Ecological Adaptability of Bacillus to Extreme Oligotrophy in the Cuatro Cienegas Basin
The genus Bacillus is known for its ability to colonize diverse environments and to take up a wide variety of resources. Both properties are linked to its spore-forming life history strategy and to its high number of rrn operon copies per genome. Experimental evidence has postulated a relationship between the number of copies of the rrn operon and the availability of environmental phosphorus. Generally, aquatic bacteria isolated from oligotrophic environments have few rrn operon copies and other adaptations that decrease cellular phosphorus demand. The Cuatro Cienegas Basin (CCB) is an aquatic ecosystem with extreme oligotrophy and with high diversity of Bacillus strains. For this reason, we explored the variation of the rrn operon copy number in different Bacillus lineages and their physiological implications during growth under oligotrophic conditions. Unexpectedly, the Bacillus from the CCB has a high variation in the number of rrn operon copies despite the extreme phosphorus limitation in this environment. In addition, these bacilli showed different ecological responses reflected in the heterogeneity of their growth dynamics. This heterogeneity seems to be a response to the low availability of nutrients and the competitive cost represented by a high number of rrn operon copies. Interestingly, the cellular stoichiometry and protein content during growth dynamics of these Bacillus are not consistent with the growth rate hypothesis. The ecological adaptability of the genus Bacillus to the oligotrophy of the CCB appears to be due to its high heterogeneity in the number of copies of the rrn operon, its cellular stoichiometry, and its ecophysiological adaptations.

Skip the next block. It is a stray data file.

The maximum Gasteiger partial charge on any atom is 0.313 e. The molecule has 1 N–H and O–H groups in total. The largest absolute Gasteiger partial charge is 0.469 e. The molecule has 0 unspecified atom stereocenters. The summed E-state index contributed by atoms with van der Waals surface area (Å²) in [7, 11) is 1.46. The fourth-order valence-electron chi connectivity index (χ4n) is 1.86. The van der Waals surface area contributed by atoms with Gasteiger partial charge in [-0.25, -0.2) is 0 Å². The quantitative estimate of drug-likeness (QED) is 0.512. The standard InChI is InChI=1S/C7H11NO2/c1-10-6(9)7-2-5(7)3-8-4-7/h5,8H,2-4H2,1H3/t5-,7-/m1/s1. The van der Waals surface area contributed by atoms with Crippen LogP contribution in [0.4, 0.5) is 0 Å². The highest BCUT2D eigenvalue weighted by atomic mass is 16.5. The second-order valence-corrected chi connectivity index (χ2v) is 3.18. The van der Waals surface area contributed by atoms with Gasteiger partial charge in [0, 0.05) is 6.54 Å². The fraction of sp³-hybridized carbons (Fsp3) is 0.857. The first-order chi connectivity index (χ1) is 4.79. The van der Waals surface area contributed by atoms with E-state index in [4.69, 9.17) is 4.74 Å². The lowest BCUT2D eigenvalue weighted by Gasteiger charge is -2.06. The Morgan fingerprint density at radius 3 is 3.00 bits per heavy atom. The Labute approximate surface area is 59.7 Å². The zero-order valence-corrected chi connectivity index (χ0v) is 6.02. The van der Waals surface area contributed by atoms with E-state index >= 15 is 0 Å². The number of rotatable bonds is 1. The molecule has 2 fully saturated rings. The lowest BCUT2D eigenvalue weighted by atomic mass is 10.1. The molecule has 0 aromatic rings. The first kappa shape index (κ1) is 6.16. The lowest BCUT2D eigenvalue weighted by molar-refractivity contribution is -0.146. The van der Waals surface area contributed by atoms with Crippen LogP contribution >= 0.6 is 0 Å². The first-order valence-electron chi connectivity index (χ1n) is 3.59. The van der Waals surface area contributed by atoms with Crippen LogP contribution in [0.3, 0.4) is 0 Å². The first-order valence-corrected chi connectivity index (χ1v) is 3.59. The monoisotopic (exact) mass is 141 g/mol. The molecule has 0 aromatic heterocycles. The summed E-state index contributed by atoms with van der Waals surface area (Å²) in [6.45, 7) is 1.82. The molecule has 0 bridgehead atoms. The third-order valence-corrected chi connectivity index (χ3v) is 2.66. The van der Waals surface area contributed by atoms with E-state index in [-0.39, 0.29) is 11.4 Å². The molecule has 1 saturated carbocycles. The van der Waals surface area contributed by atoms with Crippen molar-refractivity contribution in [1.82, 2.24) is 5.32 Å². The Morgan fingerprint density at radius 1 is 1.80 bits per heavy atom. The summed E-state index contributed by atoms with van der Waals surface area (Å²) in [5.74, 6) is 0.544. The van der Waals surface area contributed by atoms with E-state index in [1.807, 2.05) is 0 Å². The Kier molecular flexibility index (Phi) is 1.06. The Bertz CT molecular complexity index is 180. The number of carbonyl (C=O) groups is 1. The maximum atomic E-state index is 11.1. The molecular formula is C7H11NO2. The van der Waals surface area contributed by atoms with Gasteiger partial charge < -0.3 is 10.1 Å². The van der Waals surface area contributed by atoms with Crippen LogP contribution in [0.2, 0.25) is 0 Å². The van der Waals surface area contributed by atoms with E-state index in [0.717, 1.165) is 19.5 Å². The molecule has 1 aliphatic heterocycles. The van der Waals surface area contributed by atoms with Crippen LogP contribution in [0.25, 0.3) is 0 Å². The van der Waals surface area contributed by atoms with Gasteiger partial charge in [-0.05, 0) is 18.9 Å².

KeywordsAquatic bacteria Bacillus Growth Rate Hypothesis Phosphorus rrn operon
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